Durant’s contract with the Oklahoma City Thunder expired July 1 and he decided to take his talents to the Golden State Warriors, where he has signed a 2‐year $54.2 million contract, with a player option on the second year, according to ESPN.
Durant, a small forward for the team, said, “Leaving Oklahoma City (OKC) was the hardest thing I ever had to do.”
However, in an interview with the Players Tribune, Durant asserted that he felt excited about the opportunity he would have with his new team.
Many OCCC students, were reacting with feelings other than excitement, last week.
Shabab Chowhury, an electrical engineering major said he was shocked by the news of Durant’s departure.
“I feel betrayed. This is a big heartbreak in my sport,” Chowhury said.
He said he felt Durant had failed the state.
“I think it’s bad because, I understand he wants to win rings and stuff but what I felt like makes it worse is that he (Durant) could have won with us (Thunder),” he said.
“He was like the leader of our team but he took the easy way out to go win with Golden state” Chowdhury, said.
Other students thought there was an overreaction to his leaving.
Benjamin Taylor, broadcasting major said he moved past the disappointment toward Duran’t decision quickly.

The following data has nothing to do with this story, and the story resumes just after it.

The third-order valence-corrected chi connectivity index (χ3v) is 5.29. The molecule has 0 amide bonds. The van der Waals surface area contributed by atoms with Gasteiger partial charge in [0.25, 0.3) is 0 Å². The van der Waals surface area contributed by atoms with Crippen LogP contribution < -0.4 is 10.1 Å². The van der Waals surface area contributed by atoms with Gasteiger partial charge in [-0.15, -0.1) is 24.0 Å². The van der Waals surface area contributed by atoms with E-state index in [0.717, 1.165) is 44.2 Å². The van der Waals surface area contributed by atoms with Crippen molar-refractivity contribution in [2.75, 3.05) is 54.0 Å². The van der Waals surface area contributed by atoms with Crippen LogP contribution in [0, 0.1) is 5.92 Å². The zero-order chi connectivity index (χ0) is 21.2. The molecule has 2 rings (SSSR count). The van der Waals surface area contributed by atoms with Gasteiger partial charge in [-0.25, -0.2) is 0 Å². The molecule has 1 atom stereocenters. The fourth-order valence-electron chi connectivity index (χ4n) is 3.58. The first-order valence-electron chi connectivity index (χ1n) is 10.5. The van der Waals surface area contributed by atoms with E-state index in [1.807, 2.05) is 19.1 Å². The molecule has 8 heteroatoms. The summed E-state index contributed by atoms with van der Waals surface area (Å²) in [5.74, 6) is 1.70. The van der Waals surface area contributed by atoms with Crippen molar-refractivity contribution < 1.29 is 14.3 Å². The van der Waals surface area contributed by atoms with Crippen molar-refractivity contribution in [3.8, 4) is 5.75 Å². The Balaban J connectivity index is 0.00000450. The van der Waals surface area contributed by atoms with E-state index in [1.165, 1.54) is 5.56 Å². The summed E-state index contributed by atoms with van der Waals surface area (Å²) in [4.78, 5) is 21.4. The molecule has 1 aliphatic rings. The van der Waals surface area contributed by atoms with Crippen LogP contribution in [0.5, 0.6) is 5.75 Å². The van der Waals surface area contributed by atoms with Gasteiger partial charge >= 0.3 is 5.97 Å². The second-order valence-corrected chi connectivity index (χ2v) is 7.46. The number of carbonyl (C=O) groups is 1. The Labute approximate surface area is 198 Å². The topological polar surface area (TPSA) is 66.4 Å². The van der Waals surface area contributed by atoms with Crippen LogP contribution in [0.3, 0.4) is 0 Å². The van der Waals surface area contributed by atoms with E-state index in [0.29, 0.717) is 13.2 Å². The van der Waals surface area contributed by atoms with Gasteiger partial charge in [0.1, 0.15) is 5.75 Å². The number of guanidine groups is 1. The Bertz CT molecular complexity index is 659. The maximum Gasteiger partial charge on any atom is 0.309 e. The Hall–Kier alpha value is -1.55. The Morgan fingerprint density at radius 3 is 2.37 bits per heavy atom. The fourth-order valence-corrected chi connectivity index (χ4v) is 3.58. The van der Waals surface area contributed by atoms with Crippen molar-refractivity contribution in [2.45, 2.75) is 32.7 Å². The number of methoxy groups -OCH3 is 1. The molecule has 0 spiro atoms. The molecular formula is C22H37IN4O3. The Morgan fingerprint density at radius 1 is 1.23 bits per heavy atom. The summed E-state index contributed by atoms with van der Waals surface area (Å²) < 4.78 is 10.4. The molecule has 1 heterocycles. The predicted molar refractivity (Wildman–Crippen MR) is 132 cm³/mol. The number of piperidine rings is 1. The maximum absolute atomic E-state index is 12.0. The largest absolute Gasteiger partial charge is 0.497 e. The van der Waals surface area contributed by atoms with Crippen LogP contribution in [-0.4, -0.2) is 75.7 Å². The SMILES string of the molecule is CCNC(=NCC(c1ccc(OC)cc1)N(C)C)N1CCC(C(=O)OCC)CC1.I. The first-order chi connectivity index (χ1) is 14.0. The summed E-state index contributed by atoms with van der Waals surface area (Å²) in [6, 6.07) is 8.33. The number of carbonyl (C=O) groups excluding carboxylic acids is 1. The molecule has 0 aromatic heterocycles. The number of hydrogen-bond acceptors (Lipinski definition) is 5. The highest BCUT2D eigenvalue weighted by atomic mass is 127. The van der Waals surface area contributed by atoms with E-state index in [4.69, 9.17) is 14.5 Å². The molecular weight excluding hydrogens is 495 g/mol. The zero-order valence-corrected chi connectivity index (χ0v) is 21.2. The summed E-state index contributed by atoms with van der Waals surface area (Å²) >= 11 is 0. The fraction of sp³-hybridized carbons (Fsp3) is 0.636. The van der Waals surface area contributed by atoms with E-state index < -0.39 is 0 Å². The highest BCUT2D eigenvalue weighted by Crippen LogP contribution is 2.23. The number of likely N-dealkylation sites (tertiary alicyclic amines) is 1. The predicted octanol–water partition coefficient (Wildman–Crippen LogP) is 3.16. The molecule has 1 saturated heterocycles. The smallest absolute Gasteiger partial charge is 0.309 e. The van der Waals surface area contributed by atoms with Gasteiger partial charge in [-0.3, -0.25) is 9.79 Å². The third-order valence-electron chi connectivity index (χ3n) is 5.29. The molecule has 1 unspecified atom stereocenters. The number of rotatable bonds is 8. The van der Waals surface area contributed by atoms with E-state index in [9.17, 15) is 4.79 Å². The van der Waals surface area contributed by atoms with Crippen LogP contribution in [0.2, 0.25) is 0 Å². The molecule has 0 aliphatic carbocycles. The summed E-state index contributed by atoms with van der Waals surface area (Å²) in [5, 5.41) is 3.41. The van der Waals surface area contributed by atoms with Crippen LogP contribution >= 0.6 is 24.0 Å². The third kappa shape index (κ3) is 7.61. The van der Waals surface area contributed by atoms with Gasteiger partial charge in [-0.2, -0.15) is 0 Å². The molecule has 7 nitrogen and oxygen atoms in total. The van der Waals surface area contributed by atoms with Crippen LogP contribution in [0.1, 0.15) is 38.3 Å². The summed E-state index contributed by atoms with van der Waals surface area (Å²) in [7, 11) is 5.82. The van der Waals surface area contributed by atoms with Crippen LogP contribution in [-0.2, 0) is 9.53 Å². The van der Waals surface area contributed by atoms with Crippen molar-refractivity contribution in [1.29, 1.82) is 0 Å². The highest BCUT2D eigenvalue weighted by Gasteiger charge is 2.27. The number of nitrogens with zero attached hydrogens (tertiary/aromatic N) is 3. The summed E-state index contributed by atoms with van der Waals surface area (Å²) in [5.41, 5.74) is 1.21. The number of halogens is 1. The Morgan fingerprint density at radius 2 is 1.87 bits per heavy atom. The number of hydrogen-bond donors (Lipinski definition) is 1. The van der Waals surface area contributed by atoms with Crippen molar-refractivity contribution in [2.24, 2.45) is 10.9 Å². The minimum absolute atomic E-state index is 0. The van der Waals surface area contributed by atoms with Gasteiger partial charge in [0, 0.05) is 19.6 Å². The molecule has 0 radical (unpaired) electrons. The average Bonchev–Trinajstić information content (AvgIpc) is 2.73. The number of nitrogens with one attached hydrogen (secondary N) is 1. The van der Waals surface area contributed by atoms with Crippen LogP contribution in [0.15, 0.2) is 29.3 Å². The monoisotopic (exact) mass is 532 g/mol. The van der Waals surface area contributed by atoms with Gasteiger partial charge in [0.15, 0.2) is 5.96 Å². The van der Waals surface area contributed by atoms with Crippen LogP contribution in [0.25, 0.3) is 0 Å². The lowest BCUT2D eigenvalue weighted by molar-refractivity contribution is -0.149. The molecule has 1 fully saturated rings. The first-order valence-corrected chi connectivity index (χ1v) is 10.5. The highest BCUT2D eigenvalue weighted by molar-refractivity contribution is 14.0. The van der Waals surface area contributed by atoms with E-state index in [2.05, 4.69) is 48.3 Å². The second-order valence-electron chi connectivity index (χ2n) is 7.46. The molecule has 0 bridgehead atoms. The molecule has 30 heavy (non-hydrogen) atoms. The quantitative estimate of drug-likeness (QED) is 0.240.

“I think it’s ridiculous that people were burning jerseys. I don’t think it was that serious. It’s just sad to see him leave because he helped build the OKC Thunder to where they are now,” Taylor said.
“It sucks for the city, it’s really not that great, but I kind of got over it,” he said.
While many were in mourning, some students claim to remain completely unaffected.
Juan Piedra, a mechanical engineering major said Durant’s choice to go with the Thunder’s rival team doesn’t affect him.
“I like sports but it doesn’t bother me that much,” he said.
Piedra said that he thinks Durant should have stayed loyal to OKC but he can understand his reasoning for leaving.
Despite negative attitudes surrounding his departure, the memories of Durant may remain positive for those he helped, especially for the 2013 Moore tornadoes.
According to Jesse Dorsey of the Bleacher report, Durant assisted victims in sorting through what was left of their homes after the tornadoes to help them find anything still intact. Durant also donated $1 million to the American Red Cross Tornado Relief Fund at the time.